ConstructConnect announced today the release of its Q3 2017 Forecast Quarterly Report. The U.S. grand total construction starts growth projection for 2017 over 2016 in ConstructConnect’s Q3 report has been revised down slightly to +4.5% from +4.8%. 2018 remains about the same at +5.9% year over year (y/y). Earlier, it had been estimated at +6.0%.
“The outlook for U.S. construction starts, as calculated by ConstructConnect, has diminished slightly in the short term,” said to Chief Economist Alex Carrick. “Prospects for some private sector project initiations (e.g., in retail) have stalled, while high hopes for an early launch of a much-needed super-infrastructure program, to be sponsored, promoted and perhaps largely financed by the new administration in Washington, have been deflated.”
The forecast which combines ConstructConnect's proprietary data with macroeconomic factors and Oxford Economics econometric expertise, shows the type-of-structure sub-categories among non-residential building starts that will have banner years in 2017:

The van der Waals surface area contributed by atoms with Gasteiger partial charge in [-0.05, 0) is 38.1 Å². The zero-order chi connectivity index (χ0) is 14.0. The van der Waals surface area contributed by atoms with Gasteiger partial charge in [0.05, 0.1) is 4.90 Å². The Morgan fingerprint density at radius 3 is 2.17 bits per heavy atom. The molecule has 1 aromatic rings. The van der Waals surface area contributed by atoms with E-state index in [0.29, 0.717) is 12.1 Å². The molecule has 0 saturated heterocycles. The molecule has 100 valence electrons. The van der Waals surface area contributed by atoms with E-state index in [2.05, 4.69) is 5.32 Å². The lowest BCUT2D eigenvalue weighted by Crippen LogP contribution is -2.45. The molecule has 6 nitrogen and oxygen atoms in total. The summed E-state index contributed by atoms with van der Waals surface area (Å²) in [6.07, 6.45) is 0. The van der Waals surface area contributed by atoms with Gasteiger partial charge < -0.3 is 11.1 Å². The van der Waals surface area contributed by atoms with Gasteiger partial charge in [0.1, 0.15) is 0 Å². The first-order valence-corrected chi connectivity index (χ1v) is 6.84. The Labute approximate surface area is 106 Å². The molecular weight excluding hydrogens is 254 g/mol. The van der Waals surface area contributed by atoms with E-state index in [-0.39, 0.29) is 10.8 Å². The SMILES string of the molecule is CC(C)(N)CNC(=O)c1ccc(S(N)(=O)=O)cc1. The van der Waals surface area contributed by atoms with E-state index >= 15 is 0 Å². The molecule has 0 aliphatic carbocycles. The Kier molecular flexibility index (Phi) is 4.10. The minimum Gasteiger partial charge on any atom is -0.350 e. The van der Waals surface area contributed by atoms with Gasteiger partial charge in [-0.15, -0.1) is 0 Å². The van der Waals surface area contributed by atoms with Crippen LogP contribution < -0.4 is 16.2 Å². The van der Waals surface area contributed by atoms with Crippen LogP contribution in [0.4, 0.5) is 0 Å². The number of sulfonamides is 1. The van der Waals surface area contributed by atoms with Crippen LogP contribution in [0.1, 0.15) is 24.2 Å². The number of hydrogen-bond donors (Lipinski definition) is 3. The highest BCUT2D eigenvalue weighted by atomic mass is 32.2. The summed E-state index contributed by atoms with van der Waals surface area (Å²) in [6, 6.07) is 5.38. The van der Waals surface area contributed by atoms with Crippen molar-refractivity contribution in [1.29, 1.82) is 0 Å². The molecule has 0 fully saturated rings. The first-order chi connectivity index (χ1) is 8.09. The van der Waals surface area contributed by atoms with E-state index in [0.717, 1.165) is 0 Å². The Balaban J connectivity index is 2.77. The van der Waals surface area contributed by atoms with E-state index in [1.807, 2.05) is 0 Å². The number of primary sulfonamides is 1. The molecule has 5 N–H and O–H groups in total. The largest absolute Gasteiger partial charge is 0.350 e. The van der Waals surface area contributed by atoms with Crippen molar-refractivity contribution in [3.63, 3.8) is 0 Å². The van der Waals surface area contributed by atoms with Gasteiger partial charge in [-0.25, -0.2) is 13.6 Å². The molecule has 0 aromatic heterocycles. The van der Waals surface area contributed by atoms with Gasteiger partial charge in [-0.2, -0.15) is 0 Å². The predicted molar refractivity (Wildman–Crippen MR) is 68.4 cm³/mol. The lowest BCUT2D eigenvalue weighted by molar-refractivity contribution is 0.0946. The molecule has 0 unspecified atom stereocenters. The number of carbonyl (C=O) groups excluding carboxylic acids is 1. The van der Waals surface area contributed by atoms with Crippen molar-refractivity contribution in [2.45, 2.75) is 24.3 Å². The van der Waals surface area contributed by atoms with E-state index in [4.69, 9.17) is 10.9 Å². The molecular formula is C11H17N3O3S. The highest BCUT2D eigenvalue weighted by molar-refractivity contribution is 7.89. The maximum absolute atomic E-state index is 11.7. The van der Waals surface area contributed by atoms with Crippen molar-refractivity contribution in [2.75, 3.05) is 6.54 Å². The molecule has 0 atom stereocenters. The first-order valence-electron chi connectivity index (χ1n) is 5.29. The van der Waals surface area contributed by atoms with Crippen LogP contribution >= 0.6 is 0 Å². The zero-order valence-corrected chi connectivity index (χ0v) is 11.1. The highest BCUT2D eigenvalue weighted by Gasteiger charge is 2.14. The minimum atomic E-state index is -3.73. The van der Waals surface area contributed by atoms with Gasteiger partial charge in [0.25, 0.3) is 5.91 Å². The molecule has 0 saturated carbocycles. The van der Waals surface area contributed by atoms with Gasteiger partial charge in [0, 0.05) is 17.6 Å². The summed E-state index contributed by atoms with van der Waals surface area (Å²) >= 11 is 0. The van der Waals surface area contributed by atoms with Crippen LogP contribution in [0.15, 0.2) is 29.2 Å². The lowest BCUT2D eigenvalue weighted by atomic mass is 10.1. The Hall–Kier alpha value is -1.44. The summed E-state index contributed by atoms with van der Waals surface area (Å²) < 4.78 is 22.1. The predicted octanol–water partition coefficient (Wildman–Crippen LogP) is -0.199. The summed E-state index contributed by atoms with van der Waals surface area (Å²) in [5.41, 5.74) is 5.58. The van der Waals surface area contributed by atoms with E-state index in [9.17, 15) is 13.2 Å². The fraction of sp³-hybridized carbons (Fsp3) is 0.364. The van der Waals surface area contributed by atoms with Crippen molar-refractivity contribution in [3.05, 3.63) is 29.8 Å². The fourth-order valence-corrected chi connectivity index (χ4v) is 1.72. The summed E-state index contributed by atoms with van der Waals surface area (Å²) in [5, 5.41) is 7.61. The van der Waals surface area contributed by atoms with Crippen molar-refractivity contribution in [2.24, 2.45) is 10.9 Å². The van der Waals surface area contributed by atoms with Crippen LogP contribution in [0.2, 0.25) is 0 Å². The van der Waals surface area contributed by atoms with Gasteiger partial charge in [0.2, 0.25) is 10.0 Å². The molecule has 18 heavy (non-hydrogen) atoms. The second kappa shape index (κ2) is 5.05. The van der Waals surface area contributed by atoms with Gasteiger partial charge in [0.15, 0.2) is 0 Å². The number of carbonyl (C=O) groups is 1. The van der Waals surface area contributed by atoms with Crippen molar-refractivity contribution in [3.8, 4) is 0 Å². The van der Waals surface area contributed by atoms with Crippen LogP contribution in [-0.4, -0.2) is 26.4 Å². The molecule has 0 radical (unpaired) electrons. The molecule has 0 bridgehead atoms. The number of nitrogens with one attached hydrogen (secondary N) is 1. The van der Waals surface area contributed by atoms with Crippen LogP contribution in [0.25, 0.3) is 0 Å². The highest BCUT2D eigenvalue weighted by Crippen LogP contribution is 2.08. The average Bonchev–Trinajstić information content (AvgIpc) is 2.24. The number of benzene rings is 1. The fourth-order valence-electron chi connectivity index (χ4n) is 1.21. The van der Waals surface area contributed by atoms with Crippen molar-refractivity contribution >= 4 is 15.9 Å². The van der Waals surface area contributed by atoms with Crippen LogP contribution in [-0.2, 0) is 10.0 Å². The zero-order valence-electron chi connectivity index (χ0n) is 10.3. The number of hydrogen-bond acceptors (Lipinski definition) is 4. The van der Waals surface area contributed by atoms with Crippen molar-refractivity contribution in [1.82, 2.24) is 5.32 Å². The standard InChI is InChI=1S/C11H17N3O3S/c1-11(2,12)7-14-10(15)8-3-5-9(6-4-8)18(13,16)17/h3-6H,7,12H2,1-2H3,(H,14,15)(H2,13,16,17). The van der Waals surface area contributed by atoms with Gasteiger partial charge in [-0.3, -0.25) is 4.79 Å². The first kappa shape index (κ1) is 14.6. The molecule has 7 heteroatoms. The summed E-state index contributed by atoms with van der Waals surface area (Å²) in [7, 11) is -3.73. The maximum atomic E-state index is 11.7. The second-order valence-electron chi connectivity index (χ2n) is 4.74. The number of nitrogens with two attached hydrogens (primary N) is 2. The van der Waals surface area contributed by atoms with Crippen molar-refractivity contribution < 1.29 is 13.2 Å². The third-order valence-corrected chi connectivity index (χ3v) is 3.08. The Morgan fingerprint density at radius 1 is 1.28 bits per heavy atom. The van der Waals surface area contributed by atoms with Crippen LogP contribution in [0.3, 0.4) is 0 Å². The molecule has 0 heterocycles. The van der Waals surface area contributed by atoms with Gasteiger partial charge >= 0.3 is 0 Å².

- Hotels/motels (+38.2%)
- Warehouses (+16.3%)
- Sports stadiums (+47.3%)
- Courthouses (+110.0%)
The 2017 forecast for non-residential building starts was adjusted to -0.8% y/y, versus a flat (0.0%) performance that was expected in Q2’s forecast report. According to the forecast, non-residential building starts in 2018 will rebound to +3.3%, with private office buildings and industrial/manufacturing doing better with less downward drag being exerted by retail and medical projects. The boom in hotel/motel work will begin to lose steam.
Based on a heightened record of ‘actual’ starts through the first half of this year (+25.2%), civil/engineering starts in 2017 were revised upwards to +16.5% y/y from +8.9% in Q2’s report. 2018 growth in this category has also been raised, to +7.4% (from +5.8%).
The forecast includes a few notable high points in the 2017 y/y engineering sub-categories:
- Airports (+38.0%)
- Roads (+14.0%)
- Bridges (+31.0%)
- Power/oil and gas (+30.8%)
The report states among major sub-sectors, residential construction’s 2017 y/y increase has been scaled down to +4.8% from +8.1%. The robust multi-family market of the last several years has been pulling back of late, as rental rates in many regions soared. Single-family starts also stalled, despite a need for substantial growth activity, since they declined so horrendously in the Great Recession. Also, new family formations, specifically among millennials, point to a tremendous potential that for the moment is not being realized.